Every merchant services or credit card processing agreement that I have ever seen, has a contract term. Typically you will find that they are three years in length. If you terminate early, for pretty much any reason, you will be assessed an “early termination fee”. And, usually, this fee will be automatically deducted from the bank account that is on record with the with the credit card service provider.
Whenever you consider starting a relationship with a new credit card processing company, you will always want to make certain that you actually read the fine print of the agreement. The primary part of any new agreement that merchants agree to that they actually look at, tends to be the “Schedule of Fees“. Even those aren't necessarily clear in all instances but should be thoroughly understood before signing on the dotted line. Most merchants rarely look at all the Terms and Conditions. Now, that said, most contracts have the same verbiage but the “Term and Termination” portion can be quite different from one processor to another.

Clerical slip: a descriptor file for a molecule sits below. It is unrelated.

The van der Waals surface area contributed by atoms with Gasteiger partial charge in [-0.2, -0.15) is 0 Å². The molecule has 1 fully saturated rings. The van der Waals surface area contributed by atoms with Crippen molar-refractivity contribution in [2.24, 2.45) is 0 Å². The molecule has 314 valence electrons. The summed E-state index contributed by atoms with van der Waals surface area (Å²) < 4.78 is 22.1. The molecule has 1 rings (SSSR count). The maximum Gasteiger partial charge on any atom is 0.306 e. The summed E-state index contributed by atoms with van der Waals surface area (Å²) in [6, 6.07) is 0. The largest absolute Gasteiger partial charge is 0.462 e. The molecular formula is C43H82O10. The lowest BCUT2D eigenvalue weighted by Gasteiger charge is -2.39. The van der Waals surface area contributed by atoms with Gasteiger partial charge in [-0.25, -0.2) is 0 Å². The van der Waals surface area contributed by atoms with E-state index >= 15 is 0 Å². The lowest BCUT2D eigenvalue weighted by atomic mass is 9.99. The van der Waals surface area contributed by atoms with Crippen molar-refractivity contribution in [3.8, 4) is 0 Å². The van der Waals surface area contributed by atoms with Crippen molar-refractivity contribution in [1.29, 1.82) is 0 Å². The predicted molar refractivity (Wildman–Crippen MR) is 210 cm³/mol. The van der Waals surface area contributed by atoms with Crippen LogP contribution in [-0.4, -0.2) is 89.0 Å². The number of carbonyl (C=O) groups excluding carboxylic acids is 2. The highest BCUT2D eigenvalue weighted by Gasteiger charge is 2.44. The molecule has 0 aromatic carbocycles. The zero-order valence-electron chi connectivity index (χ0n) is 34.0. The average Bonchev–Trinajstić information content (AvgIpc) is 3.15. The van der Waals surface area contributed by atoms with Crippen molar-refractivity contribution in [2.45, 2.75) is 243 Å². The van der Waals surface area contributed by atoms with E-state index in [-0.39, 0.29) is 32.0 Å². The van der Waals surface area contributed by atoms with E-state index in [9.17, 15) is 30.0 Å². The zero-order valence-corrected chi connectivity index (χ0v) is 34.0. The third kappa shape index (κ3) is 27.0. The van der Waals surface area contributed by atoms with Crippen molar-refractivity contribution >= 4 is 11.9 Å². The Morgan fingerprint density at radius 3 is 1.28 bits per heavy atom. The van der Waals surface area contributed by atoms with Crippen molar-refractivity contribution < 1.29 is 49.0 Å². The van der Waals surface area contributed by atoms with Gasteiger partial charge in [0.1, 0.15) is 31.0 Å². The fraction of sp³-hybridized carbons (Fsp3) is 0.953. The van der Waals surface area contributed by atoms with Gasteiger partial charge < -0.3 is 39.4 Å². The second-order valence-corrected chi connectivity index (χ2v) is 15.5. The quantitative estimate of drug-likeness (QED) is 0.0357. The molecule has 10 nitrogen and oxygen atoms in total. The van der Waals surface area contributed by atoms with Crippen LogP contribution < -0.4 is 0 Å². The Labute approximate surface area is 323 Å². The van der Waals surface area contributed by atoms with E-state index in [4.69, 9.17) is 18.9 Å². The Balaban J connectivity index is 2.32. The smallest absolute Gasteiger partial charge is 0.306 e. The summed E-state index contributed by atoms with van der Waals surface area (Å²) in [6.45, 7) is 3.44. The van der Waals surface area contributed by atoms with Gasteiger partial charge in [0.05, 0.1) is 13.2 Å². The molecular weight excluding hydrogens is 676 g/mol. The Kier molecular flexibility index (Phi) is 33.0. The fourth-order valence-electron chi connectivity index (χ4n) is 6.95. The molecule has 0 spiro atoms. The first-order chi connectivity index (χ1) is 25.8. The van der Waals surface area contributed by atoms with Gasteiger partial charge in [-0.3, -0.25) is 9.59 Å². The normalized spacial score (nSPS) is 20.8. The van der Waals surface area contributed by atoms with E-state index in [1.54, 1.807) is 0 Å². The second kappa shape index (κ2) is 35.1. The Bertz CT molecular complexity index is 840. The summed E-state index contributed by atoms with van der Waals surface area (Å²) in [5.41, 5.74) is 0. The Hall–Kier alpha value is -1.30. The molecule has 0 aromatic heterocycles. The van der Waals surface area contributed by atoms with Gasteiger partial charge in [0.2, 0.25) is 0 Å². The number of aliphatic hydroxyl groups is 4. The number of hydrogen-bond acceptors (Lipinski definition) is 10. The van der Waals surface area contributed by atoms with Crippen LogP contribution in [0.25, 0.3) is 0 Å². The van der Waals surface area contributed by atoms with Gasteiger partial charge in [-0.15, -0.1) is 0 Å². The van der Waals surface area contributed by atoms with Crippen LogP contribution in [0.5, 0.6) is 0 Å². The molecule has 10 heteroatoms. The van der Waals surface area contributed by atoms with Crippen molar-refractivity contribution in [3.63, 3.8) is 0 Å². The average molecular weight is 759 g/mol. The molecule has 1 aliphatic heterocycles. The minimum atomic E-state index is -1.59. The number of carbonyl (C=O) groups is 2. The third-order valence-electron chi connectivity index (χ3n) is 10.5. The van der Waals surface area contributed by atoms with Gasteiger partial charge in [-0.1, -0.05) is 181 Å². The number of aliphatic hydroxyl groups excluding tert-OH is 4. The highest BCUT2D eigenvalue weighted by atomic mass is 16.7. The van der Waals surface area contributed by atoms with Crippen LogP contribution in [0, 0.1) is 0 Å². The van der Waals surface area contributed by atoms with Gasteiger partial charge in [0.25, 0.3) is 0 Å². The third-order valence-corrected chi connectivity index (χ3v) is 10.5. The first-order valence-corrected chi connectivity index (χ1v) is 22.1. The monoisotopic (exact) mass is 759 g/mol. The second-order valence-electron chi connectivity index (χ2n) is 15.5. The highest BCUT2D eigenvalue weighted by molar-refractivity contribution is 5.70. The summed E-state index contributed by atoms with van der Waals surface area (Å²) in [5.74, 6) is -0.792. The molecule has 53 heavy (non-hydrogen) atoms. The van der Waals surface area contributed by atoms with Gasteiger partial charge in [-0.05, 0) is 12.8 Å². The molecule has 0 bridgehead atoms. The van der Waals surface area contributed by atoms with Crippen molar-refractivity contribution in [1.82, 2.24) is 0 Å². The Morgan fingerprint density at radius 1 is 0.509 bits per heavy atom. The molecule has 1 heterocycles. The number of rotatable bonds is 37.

Get out your current copy of your merchant account agreement. Take a look at the back and look for the before mentioned section. Most often, here is what you will see or something very close to this:
“This Agreement shall remain in full force and effect for an initial term of three (3) years. This Agreement shall be automatically extended for successive one (1) year periods (underlined to draw your attention to this part) on the same terms and conditions expressed herein, or as may be amended, unless Merchant gives written notice of termination as to the entire Agreement or a portion thereof at least 60 days prior to the expiration of the initial term (underlined once again for emphasis) or any extension or renewals thereof, in which case this Agreement will terminate at the end of the then current term. Notwithstanding anything to the contrary set forth herein, in the event Merchant terminates this Agreement in breach of this Section 13, the lesser of the following amount(s) shall be immediately due and payable to the services provider–(a) the maximum amount permitted by applicable state law, or (b) $295, if such termination occurs within the first twelve (12) months period of the initial term of this Agreement, or $195, if such termination occurs after the first twelve (12) month period of the initial term of this Agreement…”